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Decline in the prevalence of HIV and sexually transmitted diseases among female sex workers in Cotonou, Benin, 19931999

Alary, Michela; Mukenge-Tshibaka, Léonarda; Bernier, Franceb; Geraldo, Nassirouc; Lowndes, Catherine M.a,d; Meda, Honoréc; Gnintoungbè, Cyriaque A. B.c; Anagonou, Séverine; Joly, Jean R.f

Epidemiology & Social

Background: Within an ongoing HIV/STD prevention project aimed at female sex workers (FSW) in Cotonou, Benin, we evaluated time trends in HIV and STD prevalences from 1993 to 1999.

Design: Three serial cross-sectional surveys were conducted in 1993 (n = 374), 1995–1996 (n = 365), and 1998–1999 (n = 591). A questionnaire was administered to the FSW and they were screened for HIV, syphilis, Neisseria gonorrhoeae, and Chlamydia trachomatis.

Results: The mean percentage of condom use with clients in the week preceding the interview increased from 62.2% in 1993 to 80.7% in 1998–1999 (P = 0.0001). The prevalence of all infections decreased significantly (all P < 0.02; chi-square for trend) over time: HIV from 53.3% in 1993 to 40.6% in 1998–1999; syphilis from 8.9 to 1.5%; gonorrhoea from 43.2 to 20.5%; and chlamydia from 9.4 to 5.1%. However, the mean age of FSW decreased from 31.0 to 28.4 years between 1993 and 1998–1999. Moreover, the country of origin of these women changed dramatically over time: the proportion of Ghanaian women decreased from 66.3% in 1993 to 21.6% in 1998–1999 when the predominant group became Nigerian (38.0%). When controlling for age and country of origin, HIV prevalence was stable over time (P = 0.71), whereas the downward trend remained significant for syphilis and gonorrhoea (both P < 0.001), and was present but not significant for chlamydia (P = 0.13).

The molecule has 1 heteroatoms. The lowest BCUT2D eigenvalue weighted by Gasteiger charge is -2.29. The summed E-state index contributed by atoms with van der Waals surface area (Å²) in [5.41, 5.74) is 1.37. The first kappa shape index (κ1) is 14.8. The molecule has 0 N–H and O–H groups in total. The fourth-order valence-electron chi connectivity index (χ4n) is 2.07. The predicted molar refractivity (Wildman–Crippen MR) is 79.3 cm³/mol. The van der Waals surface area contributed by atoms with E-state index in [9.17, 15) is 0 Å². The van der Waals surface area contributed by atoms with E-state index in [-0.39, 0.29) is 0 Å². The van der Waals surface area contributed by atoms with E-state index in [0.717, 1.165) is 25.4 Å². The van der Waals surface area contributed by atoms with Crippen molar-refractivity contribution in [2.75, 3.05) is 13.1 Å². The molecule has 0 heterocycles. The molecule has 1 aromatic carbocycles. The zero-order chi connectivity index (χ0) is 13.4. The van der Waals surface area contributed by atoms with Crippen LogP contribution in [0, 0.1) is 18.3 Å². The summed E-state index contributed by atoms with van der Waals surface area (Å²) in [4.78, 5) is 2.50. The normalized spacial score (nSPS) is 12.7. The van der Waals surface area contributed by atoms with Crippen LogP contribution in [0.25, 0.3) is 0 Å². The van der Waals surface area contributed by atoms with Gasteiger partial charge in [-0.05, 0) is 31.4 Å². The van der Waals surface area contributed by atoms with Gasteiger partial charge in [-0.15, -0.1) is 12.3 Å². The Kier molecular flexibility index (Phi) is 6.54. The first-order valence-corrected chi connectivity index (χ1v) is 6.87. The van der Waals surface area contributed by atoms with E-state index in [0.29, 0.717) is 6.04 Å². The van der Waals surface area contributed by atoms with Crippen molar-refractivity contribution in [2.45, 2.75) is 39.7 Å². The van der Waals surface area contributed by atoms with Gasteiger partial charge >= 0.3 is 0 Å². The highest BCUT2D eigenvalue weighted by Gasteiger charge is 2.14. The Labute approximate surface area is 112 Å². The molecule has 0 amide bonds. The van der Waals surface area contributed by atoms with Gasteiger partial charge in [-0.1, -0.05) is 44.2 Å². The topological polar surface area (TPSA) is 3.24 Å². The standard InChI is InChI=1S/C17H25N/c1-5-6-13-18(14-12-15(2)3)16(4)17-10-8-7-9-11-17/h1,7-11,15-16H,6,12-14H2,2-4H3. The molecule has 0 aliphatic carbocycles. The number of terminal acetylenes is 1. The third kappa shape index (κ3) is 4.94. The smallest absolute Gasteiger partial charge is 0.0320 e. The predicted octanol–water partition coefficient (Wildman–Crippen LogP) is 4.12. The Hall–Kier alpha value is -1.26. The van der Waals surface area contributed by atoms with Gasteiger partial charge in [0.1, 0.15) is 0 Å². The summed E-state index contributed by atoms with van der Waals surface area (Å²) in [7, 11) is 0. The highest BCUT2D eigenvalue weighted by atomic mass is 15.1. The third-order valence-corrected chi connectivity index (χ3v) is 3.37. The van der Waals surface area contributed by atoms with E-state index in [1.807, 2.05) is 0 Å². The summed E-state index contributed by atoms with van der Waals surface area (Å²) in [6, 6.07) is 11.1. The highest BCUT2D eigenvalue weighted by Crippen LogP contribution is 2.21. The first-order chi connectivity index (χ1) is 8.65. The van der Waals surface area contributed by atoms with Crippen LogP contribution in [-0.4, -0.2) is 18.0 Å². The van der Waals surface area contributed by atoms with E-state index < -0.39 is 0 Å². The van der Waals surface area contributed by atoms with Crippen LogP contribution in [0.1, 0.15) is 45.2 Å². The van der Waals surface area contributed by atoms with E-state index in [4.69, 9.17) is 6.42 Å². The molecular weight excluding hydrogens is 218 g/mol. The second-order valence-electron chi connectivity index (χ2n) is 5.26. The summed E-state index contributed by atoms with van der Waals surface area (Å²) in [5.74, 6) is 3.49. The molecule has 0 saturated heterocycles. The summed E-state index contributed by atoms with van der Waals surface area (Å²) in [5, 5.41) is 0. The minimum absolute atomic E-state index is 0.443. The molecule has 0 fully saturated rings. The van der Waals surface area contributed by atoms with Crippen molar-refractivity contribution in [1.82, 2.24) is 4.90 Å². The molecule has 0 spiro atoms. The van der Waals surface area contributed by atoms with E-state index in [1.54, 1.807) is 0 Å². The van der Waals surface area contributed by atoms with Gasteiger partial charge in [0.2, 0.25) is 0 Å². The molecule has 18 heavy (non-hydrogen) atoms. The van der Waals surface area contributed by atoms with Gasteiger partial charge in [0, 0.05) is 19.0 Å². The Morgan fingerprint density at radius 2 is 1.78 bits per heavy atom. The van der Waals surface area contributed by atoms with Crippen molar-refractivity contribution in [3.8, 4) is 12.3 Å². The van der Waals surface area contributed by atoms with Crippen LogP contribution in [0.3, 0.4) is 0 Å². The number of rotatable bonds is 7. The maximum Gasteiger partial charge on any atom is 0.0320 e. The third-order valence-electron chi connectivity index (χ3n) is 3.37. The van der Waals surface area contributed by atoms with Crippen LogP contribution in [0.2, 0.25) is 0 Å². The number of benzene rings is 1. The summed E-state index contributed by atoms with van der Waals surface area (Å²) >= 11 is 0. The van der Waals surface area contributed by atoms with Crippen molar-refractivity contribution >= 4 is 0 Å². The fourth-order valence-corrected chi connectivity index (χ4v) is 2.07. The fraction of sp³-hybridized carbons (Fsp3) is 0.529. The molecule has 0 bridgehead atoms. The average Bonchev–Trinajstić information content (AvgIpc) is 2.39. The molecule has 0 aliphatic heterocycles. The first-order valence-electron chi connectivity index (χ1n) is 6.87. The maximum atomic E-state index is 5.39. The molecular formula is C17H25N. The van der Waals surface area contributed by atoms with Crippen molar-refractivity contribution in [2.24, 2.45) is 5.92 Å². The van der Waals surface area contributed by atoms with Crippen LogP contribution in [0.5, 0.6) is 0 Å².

Conclusion: These data suggest that the time trends in HIV and STD prevalences are partly due to the changing sex work milieu, but that the intervention also had an impact. Prevention programmes aimed at FSW should be highly prioritized.

From the aEpidemiology Research Group, Centre Hospitalier Affilié Universitaire de Québec (CHA) and Université Laval, Québec, Canada; bHéma-Québec, Montréal, Canada; cProjet Sida-2, Bénin; dDepartment of Social Science and Medicine, Imperial College School of Medicine, University of London, London, UK; eProgramme National de Lutte Contre le Sida et les MST, Cotonou, Bénin; and fLaboratoire de Santé Publique du Québec, Institut National de Santé Publique du Québec, Ste-Anne de Bellevue, Canada.

Correspondence to: Michel Alary, MD, PhD, Groupe de Recherche en Épidémiologie, Hôpital du Saint-Sacrement du CHA 1050, Chemin Sainte Foy, Québec, Québec G1S 4L8, Canada. Tel: +1 418 682 7387; fax: +1 418 682 7949; e-mail:

Received: 18 June 2001;

revised: 20 September 2001; accepted: 26 September 2001.

Sponsorship: This study was funded in part by the Canadian International Development Agency through its West African AIDS Project executed by the Centre de Coopération Internationale en Santé et Développement Inc. (Québec, Canada). Additional funding was provided by AUPELF-UREF and by the Global Programme on AIDS of WHO. Michel Alary is the recipient of a research scholarship from the Fonds de la Recherche en Santé du Québec (970097). Léonard Mukenge-Tshibaka was the recipient of a PhD training award from the International Development Research Centre, Ottawa, Canada.

© 2002 Lippincott Williams & Wilkins, Inc.